>It’s not easy in the case of a Jaguar E-Type coupe, even if you are as brilliant as Raymond Loewy.

As we mark the 50th Anniversary of Jaguar’s seminal E-Type, it’s interesting to recall the story of one particular 1966 4.2-liter E-Type coupe, one of two Jaguars restyled and customized by world-renowned industrial and automotive designer Raymond Loewy (the E-Type is the only one remaining; the other was created from a 1955 XK140, which was demolished in a fire in 1957).  

Pichon-Parat of Sens, France, accomplished the substantial coachwork redesign on Raymond Loewy’s E-Type Jaguar. The car was owned and driven by Loewy while he lived in France and Monaco.

French carrosserie Pichon Pirat put Loewy’s ideas into metal.

Loewy’s accomplishments are many and varied; His industrial and graphic design portfolio includes the uniquely tapered Coke bottle, and among his well-known current and past logo designs are those of British Petroleum (BP), the Shell Oil Company, and the United States Postal Service.

He designed everything from office equipment to locomotives and the exterior colors and graphics on Air Force One, the President of the United States’ official aircraft.

His best-known automotive design work was for Studebaker, including his assembly and spearheading of the team that designed the Studebaker Avanti of the early 1960s.

Raymond Loewy and his E-Type Jaguar

The E-Type that Loewy purchased and chose to redesign is a “second generation” 1966 Series I coupe with the 4.2-liter engine and 4-speed manual transmission.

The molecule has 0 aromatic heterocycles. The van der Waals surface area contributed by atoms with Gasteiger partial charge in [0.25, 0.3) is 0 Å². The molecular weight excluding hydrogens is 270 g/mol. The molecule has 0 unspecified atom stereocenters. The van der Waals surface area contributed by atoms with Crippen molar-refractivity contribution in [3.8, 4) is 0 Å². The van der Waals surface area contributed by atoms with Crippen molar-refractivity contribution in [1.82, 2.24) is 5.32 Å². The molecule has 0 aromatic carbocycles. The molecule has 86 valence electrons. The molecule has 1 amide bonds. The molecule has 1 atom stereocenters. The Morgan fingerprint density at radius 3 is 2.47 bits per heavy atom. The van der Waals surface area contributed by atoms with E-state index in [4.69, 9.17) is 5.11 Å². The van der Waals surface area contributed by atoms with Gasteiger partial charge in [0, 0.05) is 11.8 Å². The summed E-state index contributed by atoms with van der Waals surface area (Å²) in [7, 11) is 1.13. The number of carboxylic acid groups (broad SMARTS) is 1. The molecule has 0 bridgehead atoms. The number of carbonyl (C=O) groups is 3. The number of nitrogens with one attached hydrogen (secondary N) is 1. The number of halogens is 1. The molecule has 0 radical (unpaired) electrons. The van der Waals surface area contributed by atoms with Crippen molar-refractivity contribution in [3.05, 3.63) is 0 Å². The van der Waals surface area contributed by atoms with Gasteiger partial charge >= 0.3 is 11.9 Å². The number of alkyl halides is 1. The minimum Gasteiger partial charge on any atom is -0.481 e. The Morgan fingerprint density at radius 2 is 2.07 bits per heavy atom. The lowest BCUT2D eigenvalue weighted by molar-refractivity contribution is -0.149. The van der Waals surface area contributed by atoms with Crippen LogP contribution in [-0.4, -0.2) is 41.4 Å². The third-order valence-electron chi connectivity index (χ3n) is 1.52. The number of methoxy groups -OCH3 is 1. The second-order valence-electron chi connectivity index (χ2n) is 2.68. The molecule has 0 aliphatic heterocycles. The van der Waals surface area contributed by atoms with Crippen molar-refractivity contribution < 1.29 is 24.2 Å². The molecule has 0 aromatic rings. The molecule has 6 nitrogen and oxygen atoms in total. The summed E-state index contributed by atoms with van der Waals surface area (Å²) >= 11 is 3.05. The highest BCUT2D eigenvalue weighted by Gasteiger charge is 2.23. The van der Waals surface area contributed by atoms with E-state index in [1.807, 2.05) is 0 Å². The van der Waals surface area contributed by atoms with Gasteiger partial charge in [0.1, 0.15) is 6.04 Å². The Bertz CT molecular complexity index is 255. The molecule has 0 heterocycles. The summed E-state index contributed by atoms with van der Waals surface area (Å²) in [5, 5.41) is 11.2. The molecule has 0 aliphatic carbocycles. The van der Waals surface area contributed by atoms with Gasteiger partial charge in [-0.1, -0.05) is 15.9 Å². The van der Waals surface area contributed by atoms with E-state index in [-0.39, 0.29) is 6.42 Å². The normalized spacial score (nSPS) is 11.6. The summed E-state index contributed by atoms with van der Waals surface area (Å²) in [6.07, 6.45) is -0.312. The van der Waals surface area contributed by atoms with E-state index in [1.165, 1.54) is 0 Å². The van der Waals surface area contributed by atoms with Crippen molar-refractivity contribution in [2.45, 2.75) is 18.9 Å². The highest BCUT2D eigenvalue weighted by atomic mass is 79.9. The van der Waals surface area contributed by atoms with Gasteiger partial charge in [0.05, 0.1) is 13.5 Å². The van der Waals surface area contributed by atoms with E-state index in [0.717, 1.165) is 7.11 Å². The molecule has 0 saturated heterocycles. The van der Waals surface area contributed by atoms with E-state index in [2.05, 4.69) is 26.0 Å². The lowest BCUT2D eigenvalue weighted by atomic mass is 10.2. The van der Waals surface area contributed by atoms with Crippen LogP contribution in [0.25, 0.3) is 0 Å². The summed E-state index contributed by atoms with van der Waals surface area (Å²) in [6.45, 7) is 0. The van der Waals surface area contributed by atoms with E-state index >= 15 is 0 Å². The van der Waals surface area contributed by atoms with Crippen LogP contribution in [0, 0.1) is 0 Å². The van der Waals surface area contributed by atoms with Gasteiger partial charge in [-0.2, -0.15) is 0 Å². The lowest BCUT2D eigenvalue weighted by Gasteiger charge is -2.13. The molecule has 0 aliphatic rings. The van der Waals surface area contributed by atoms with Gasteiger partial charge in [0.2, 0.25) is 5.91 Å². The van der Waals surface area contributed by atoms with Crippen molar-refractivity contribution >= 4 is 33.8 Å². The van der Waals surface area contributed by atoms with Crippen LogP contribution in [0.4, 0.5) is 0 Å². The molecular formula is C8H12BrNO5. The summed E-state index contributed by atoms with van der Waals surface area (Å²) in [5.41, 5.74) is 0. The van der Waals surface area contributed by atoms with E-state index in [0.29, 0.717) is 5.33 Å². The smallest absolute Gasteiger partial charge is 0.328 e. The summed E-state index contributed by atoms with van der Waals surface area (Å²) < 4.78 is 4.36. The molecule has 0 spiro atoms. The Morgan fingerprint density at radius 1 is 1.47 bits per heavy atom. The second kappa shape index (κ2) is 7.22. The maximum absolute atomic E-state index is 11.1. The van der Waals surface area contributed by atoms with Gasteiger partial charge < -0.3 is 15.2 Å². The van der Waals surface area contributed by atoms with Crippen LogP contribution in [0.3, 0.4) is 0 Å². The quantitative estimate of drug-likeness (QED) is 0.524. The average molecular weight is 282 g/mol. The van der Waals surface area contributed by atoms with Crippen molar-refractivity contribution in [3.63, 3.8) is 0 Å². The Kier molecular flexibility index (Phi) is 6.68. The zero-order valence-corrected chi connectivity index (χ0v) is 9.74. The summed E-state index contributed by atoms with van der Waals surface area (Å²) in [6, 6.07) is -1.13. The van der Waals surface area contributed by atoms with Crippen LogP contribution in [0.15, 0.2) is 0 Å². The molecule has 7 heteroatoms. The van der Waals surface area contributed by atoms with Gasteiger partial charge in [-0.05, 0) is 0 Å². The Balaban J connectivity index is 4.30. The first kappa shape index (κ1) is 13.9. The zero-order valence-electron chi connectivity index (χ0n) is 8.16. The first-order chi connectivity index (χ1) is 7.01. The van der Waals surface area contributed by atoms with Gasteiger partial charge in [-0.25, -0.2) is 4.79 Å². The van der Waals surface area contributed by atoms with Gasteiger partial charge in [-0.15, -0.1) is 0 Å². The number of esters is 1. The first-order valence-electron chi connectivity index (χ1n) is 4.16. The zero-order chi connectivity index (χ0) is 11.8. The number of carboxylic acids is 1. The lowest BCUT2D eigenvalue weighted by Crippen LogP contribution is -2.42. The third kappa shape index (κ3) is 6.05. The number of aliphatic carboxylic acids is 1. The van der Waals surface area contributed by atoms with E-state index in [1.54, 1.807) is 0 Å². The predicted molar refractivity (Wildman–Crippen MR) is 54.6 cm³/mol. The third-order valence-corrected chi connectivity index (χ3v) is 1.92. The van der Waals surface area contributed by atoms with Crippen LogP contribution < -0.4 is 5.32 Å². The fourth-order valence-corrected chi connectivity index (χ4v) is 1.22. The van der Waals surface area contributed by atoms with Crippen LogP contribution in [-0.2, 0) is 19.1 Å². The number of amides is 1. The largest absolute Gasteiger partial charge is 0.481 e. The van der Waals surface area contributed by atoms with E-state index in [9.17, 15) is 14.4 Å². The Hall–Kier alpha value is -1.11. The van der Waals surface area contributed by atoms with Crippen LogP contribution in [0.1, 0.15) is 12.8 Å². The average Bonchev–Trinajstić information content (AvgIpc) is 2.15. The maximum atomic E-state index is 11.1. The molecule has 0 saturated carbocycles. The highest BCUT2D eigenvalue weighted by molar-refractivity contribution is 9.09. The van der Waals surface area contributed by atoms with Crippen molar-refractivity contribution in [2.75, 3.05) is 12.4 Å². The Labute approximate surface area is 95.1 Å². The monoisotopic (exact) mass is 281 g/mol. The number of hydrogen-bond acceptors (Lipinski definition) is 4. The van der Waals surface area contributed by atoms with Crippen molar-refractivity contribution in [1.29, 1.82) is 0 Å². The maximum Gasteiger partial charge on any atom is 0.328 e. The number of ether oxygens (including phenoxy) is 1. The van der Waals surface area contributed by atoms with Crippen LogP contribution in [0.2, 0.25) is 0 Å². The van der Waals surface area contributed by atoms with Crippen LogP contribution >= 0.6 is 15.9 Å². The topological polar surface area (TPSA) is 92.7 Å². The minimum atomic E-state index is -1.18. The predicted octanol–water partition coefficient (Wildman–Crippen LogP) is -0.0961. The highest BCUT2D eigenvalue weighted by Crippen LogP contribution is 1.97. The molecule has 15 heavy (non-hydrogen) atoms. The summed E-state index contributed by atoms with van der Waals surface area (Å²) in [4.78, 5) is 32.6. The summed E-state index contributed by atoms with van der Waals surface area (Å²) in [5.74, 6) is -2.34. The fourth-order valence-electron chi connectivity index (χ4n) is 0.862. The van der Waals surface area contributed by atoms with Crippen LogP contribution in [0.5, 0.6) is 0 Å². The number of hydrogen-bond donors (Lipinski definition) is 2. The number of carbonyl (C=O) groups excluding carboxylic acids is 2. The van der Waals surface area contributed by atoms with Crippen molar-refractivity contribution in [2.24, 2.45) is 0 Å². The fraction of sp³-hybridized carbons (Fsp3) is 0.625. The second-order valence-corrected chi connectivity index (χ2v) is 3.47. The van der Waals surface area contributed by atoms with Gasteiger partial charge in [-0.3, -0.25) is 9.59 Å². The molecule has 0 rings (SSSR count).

The production E-Type was styled by Jaguar owner and patron Sir William Lyons and aerodynamicist/designer Malcolm Sayer (although Sayer always insisted his cars were designed by the wind, not really by his hand or idea).

Of course, the car has long been considered a design icon, with examples on display in countless museums and collections worldwide; many consider it to be among the most beautiful sports car designs ever; reputedly including a gent named Enzo Ferrari, who is quoted as saying such.


Raymond Loewy left most of the mid-section of his redesigned E-Type’s bodywork alone, the rest is a startling evolution to his own tasted

Loewy’s E-Type was left mechanically stock; in the process, the car was shortened fore (25 cm) and aft (12 cm) in terms of

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By: Matt Stone
Title: Raymond Loewy’s E-Type Jaguar – Can You Improve Upon Perfection?
Sourced From: sportscardigest.com/raymond-loewy-jaguar-e-type/
Published Date: Thu, 13 May 2021 11:05:31 +0000

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